Tuesday, February 17, 2009

The Art of Napping

Do you ever take naps? If you do, are other people aware of your napping? It wasn’t so long ago that napping was seen as a sign of weakness. Then we realized very famous people regularly took naps: Winston Churchill, Leonardo Da Vinci, Albert Einstein, Napoleon Bonaparte, Johannes Brahms, John D. Rockefeller.

We might even say these "nap models" could credit some of their success to naps. None of them could have accomplished what they did if they were sleep deprived. Their output demanded mental and physical alertness which is not possible for those who are sleep deprived. Yet more people are sleep deprived today than what we need in a healthy society. Unfortunately, two-thirds of Americans are sleep deprived according to a poll taken in 2000 by the National Sleep Foundation.

Most people need seven to eight hours of sleep each night — few of us get it. So what’s the point of getting so much sleep? The answer is that it makes us less dangerous. For example, we know that car crashes and other accidents are often the result of sleep deprivation. Many people use late night driving tricks like drinking caffeine, turning on loud music, talking aloud to oneself in order to stay awake. Napping is a much more effective alternative. If a tired driver were to take a sixty minute nap before getting in the car, alertness could be improved for up to ten hours.

For those whom alertness is vital, napping also increases performance. One such study was done on pilots who took a twenty-six minute nap during their flight. The results showed a thirty-four percent improvement in performance and a fifty-four percent improvement in overall alertness.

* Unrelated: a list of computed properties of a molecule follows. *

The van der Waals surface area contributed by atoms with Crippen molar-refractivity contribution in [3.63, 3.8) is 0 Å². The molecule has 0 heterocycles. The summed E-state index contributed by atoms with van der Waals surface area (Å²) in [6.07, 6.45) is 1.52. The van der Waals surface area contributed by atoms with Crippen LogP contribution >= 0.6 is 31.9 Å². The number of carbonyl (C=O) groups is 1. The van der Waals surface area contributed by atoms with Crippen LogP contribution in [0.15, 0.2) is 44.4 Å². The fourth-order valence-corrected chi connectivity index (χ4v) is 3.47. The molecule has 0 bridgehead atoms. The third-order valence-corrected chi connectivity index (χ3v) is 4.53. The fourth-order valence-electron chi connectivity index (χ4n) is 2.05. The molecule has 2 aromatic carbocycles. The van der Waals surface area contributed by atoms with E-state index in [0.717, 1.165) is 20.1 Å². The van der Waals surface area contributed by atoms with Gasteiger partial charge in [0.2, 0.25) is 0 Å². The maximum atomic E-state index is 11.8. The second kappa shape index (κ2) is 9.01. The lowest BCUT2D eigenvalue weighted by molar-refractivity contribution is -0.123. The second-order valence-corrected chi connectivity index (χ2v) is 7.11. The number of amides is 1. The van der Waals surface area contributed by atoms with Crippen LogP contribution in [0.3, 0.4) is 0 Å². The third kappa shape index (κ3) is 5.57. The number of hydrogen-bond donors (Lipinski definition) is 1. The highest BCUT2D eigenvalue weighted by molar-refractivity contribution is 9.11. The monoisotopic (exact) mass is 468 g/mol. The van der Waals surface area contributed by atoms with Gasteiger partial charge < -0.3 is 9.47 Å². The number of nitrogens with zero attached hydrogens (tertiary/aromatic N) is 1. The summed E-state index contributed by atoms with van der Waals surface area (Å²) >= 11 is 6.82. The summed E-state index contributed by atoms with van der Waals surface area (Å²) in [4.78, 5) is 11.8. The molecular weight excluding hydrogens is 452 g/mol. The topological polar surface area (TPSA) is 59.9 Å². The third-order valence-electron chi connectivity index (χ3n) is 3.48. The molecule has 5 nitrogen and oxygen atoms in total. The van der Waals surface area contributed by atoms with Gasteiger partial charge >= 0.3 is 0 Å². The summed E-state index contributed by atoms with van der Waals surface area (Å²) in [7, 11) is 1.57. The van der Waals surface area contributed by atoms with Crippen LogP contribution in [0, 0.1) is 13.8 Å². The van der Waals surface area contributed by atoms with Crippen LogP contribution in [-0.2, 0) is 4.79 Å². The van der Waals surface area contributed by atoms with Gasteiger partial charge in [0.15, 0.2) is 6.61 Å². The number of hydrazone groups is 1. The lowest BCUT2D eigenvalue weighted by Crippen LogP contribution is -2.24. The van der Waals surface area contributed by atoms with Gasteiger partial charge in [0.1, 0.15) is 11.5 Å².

Napping can sometimes reverse the effects of too little sleep. Some studies have demonstrated that naps are as good as an entire night of sleep on certain types of memory tasks. Many studies have agreed that naps can make our late afternoon hours as good as our morning hours. The participants in these studies found that an early afternoon nap boosted their performance back to morning levels.

Napping also helps us to become more productive, alert and creative. Naps can even improve our mood. One study, from Harvard University, showed the effectiveness that naps had in reversing burnout from a stressful workday.

Napping might also make us healthier and less susceptible to certain diseases such as diabetes and heart disease, even stress. Some studies have even suggested that naps can lower the risk of excessive weight gain.

With all these benefits, why don’t more people nap? William Anthony is a psychologist and the executive director of the Center for Psychiatric Rehabilitation at Boston University. In his book, The Art of Napping, he explains that even though more people are willing to privately tell others they nap, it is still a forbidden topic in the workplace."Our culture has developed the mistaken belief that productivity and napping are two different extremes," he says. He has coined some funny terms. Unlike some people in European countries, Americans devalue the siesta because they think it diminishes their work output. Dr. Anthony calls us a "nappist society" filled with napaphoics — people who try to make nappers feel guilty. His nickname for people who nap but keep it a secret is a "clapper" — a closet napper.